Brittany Runs a Marathon review by Mark McPherson - Cinema Paradiso
In a smaller film, Brittany Runs a Marathon would have a somewhat tunnel vision goal of one woman trying to better herself in preparation for a major running event. Stirring stuff but there are plenty of inspiring sports movies, though perhaps not as many to such a perspective. But this is what makes the film all the more engaging from this personal angle that takes a sharper angle at trying to change yourself and fix what’s wrong with your life, be it your weight or your relationships.
For the 28-year-old Brittany Forgler (Jillian Bell), it’s a little of both. Though exceptionally quirky and the friend who always seems to have the right joke when times are tough, her doctor, unfortunately, has to give her the bad news about her health. Her weight has become a real crisis and she needs to do something about it. The signs of how this happened are apparent not just in her diet but how she acts at social events, often feeling left out and hiding within a bottle. Her roommate as a social media influencer doesn’t help not merely from her presence but from what she represents about the direction in life.
And so Brittany decides to take the initiative and reinvent herself. She goes on a strict diet to curb her weight and starts running every day. This is not easy, obviously, but made especially hard in New York City. Running in the city is not easy with so many people on the street. Holding a diet is equally as tough when everyone her age seems to be partying. Still, she tries, even when pressured with birthday parties and friends who really need a night out with a drink to unwind. As a result, relationships suffer. When the faults of her friends become more apparent, someone as bitter as Brittany may be pushed just far enough to be the brutal voice of honesty. Not a desirable position but has been the mildest friend of some jokes, it’s easy enough to see where this side of Brittany comes about.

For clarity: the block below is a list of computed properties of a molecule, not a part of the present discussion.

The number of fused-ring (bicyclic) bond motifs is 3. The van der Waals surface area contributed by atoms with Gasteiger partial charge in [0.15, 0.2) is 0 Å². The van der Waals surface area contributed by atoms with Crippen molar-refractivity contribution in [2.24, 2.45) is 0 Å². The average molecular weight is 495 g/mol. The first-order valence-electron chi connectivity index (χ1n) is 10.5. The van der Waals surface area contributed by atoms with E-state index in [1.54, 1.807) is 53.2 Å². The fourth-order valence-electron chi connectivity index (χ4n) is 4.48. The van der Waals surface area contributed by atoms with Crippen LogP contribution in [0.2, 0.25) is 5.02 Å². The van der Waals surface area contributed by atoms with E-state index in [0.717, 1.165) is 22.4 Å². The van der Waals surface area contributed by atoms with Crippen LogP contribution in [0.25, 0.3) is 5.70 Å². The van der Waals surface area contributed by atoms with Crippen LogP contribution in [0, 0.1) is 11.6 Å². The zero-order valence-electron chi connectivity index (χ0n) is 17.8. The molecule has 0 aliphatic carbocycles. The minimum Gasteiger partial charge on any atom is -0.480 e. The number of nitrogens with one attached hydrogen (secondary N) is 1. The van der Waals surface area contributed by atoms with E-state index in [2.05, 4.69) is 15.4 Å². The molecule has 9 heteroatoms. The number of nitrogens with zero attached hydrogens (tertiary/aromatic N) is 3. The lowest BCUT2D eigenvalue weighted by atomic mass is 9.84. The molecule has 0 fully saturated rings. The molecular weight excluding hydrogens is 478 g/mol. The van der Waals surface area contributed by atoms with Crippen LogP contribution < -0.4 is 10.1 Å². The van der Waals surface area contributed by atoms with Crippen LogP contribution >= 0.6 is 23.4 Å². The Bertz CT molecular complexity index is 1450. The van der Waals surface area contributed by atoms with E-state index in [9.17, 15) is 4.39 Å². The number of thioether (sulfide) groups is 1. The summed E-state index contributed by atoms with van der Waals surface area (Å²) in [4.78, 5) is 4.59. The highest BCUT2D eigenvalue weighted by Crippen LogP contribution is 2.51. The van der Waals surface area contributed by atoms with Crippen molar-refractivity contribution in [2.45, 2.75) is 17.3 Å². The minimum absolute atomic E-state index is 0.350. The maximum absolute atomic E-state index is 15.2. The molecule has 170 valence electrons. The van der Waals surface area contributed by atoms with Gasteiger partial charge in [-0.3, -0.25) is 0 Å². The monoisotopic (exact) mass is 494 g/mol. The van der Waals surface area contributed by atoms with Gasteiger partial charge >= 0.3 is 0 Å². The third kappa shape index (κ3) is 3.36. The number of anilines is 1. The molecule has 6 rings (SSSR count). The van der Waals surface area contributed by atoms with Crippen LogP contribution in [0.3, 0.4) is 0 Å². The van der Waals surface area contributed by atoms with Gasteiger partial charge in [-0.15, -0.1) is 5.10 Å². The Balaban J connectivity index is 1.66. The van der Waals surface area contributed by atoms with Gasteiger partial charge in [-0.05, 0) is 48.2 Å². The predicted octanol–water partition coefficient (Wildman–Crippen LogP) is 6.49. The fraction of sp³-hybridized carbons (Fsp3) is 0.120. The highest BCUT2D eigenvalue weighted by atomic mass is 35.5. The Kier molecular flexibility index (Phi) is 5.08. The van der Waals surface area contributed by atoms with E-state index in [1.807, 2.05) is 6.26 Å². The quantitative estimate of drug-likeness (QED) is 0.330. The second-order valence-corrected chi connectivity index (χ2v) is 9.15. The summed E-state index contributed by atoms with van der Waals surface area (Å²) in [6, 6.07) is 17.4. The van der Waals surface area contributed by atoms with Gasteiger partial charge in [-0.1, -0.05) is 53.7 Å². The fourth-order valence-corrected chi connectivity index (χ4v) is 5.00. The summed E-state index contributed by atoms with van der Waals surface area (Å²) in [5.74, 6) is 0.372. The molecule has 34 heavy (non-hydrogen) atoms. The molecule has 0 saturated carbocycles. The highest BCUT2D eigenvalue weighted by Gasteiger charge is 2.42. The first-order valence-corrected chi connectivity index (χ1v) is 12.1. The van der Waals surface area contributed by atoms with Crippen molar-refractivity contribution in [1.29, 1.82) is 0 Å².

Intrigued to bend rules, Brittany befriends Jern (Utkarsh Ambudkar) and they hit it off pretty well for essentially bonding over squatting. What makes their chemistry work is that they seem to be at odds with their differences, considering Jern is very open about his sexual attraction to cartoons. He’s weird but honest and open, willing to help Brittany redefine her dating profile as another step in reimagining herself.
Though the marathon climax is certainly exciting and comes with its own share of drama and triumph, it’s the build to that goal that makes this film all the more compelling. It’s inspirational not just for the marathon but the road to it that finds Brittany redefining herself beyond just her health and physical appearance. Brittany could easily just run the marathon and then fall back on her old lifestyle of hard-drinking and poor life choices. But she braves it with all the harsh social changes that come with it, balancing how much is worth this changing in her life and deciding what needs to be pruned. The marathon itself is more arbitrary than the road towards it.
Brittany Runs a Marathon certainly surprised me as a thoughtful and charming picture that never pulls its punches for what could’ve been an easy bit of a late-20s melodrama. There’s certainly plenty of those to go around but so few carry a personal and emotional edge as relatable and striking as this picture. Director/writer Paul Downs Colaizzo certainly turns in a stellar directorial debut as a biting bit of drama that has enough strength to carry it through to the finish line..